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Posts Tagged ‘networking’

ITN Introduces Faculty Collaboration for Test Measurement and Research

Posted October 16th, 2013 by admin

Collaboration for Test, Measurement and Research

ITN is introducing a collaboration to share Test, Measurement and Research interests among our membership schools. This service is designed to facilitate networking and encourage faculty members to collaborate with one another in a colleague-to-colleague environment.

How does it work?

If you want to engage please complete the request form that is part of this blog post. There are 5 questions to be completed by the requester and then emailed to Spike Moyer (rsm17@psu.edu). ITN will apply a network of faculty in 15 schools to relay your request to locate a colleague who wants to work with you.

At each member school, our ITN Advisory Board Member will communicate your request to the appropriate Department Chair. They will share your request with a faculty who is most likely to share your interests. Participation is voluntary and faculty are not required to respond to the request. If they have a common interest and wish to participate, then they will send you an email invitation that acknowledges your request. The rest is up to you to work out collaboration arrangements, colleague-to-colleague.

We are just rolling this out and expect to find some glitches in the system. ITN will work closely with the participants to identify and address these.

ITN Collaboration for Test, Measurement and Research Form

How does it work?

If you want to collaborate…..for test, measurement or research

Complete this short request form and email it to rsm17@psu.edu

1. How do you want to collaborate?: Example..I am interested in xyz and wanted to chat with someone who is working on similar material…or I would like to talk to someone about testing my sample of abc using edf type of equipment. …or I would like to assemble a joint grant proposal that includes several schools.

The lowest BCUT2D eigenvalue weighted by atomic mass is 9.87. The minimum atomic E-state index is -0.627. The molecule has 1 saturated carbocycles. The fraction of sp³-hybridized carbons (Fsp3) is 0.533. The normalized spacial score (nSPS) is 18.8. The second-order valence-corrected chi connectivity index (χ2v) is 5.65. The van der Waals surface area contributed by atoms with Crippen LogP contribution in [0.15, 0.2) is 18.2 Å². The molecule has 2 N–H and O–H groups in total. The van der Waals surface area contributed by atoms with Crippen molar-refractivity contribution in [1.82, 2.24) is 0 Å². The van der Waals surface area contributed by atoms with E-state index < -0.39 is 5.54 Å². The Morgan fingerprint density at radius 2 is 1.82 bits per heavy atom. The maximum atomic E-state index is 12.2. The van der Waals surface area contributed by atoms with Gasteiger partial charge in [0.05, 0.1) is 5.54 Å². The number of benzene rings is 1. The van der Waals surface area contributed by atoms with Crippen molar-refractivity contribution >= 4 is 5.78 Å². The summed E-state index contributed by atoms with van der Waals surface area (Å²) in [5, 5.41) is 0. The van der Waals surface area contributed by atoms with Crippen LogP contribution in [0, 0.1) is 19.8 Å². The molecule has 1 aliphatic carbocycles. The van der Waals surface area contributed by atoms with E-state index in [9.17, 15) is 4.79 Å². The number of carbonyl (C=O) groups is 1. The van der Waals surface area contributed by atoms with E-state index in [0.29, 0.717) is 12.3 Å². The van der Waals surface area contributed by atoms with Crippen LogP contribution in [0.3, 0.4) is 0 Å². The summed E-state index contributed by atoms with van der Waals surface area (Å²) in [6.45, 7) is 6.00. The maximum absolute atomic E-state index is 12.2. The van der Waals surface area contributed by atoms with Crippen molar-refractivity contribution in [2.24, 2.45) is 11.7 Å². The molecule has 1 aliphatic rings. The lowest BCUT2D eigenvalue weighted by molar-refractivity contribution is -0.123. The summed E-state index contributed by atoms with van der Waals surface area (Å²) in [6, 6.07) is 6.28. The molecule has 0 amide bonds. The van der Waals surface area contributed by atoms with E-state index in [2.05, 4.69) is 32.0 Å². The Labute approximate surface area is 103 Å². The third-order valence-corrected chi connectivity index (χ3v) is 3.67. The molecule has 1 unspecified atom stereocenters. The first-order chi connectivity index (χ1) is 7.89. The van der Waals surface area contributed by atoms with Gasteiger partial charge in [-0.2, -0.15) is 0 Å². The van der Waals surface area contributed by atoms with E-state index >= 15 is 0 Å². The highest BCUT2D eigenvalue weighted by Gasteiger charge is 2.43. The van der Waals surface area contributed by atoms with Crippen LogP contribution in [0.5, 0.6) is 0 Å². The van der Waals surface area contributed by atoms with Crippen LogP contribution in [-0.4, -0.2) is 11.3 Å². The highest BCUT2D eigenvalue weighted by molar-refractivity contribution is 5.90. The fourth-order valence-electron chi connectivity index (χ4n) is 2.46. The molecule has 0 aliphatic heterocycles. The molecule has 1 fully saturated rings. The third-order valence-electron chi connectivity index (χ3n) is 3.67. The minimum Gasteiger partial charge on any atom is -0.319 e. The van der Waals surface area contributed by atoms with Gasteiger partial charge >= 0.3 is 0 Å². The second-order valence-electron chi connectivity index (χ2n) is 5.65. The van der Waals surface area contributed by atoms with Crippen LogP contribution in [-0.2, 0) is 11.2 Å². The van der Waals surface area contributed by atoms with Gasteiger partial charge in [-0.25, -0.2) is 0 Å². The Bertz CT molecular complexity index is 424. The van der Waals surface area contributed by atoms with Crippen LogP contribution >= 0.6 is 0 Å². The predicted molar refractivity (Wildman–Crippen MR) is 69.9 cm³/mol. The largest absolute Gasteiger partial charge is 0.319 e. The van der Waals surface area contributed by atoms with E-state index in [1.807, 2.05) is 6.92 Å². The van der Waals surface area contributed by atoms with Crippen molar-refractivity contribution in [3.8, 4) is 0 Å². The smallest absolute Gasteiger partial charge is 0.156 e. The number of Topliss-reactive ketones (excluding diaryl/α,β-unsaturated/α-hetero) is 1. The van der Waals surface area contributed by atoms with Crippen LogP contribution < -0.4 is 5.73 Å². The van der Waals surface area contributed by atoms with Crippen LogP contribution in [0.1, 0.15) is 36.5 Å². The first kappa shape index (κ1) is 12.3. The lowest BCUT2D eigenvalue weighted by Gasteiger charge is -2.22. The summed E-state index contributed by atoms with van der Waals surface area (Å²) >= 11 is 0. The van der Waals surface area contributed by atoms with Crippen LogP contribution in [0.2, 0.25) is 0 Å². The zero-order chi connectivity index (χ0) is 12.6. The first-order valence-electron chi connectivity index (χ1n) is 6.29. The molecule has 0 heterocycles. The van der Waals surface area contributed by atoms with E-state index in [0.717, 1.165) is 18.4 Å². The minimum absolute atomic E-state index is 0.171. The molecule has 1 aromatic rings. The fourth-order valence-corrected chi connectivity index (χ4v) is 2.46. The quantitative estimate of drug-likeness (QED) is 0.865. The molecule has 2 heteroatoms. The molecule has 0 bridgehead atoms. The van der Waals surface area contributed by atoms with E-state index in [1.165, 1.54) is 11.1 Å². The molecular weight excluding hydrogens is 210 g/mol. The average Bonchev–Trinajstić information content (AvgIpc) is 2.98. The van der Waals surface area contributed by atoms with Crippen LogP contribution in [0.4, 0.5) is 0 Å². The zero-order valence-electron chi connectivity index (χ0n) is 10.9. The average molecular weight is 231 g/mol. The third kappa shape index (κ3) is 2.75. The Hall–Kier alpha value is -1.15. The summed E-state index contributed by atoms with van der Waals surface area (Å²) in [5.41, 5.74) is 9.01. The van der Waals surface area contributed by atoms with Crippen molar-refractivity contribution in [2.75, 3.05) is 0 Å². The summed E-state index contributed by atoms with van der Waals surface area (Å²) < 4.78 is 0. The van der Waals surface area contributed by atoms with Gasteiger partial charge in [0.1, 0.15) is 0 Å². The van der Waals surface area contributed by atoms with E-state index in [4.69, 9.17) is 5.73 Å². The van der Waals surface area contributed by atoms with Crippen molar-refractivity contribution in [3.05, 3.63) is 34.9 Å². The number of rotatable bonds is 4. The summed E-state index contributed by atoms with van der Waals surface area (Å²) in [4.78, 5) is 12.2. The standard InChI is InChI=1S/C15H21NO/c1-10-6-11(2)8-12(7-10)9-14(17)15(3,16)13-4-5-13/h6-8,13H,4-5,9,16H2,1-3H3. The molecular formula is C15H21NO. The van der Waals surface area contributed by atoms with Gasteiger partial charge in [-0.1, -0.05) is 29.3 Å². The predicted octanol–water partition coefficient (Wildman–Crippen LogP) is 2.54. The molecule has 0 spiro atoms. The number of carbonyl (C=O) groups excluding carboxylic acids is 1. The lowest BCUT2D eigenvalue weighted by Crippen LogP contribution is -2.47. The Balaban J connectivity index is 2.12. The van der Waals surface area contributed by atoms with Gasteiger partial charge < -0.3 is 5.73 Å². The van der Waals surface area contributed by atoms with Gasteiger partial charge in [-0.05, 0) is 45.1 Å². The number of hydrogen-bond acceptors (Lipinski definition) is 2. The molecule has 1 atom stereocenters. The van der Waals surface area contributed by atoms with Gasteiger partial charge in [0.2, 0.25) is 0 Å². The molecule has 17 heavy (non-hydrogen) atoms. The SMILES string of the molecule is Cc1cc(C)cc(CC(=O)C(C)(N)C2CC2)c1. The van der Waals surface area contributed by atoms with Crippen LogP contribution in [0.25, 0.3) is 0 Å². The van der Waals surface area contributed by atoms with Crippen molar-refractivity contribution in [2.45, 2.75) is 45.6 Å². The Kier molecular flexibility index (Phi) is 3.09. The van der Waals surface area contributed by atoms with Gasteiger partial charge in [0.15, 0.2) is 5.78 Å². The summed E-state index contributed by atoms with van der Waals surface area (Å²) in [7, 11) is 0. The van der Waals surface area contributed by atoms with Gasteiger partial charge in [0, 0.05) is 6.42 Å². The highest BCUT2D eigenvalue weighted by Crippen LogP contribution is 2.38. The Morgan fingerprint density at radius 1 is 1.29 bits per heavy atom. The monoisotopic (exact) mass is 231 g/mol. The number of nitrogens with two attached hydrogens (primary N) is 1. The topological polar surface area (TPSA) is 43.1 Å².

2. Your Name:

3. Your Email:

4. School/Dept:

5. Dept. Chair Name:

Instructions: Provide requested information

Save the form with your information

Email your saved form to: rsm17@psu.edu

What happens next?

ITN will acknowledge receipt of your request and send it to our ITN Board Members.

They will provide it to the department chair on their campus that is most likely to share your interest. Dept. Chairs will forward this to their faculty and interested faculty may respond to your request.

You should receive an email from an interested faculty.

Terms and conditions of all collaborations are determined by the collaborators.

Kickball, Rap, and Online Community Building

Posted March 14th, 2010 by admin

I’ve never considered rap and kickball an option as part of a networking event, but then again, I’ve never attended SXSW either. I’m surrounded by some of the brightest - and youngest - entrepreneurs and business owners in the world in Austin. This new crop of business owners brings an entirely different level of engagement to a conference. It’s not that these guys aren’t serious, they just interact with each other in different ways. Quite different than the formal, stuffy, executive conferences I’ve attended where golf and shopping were the off-site activities.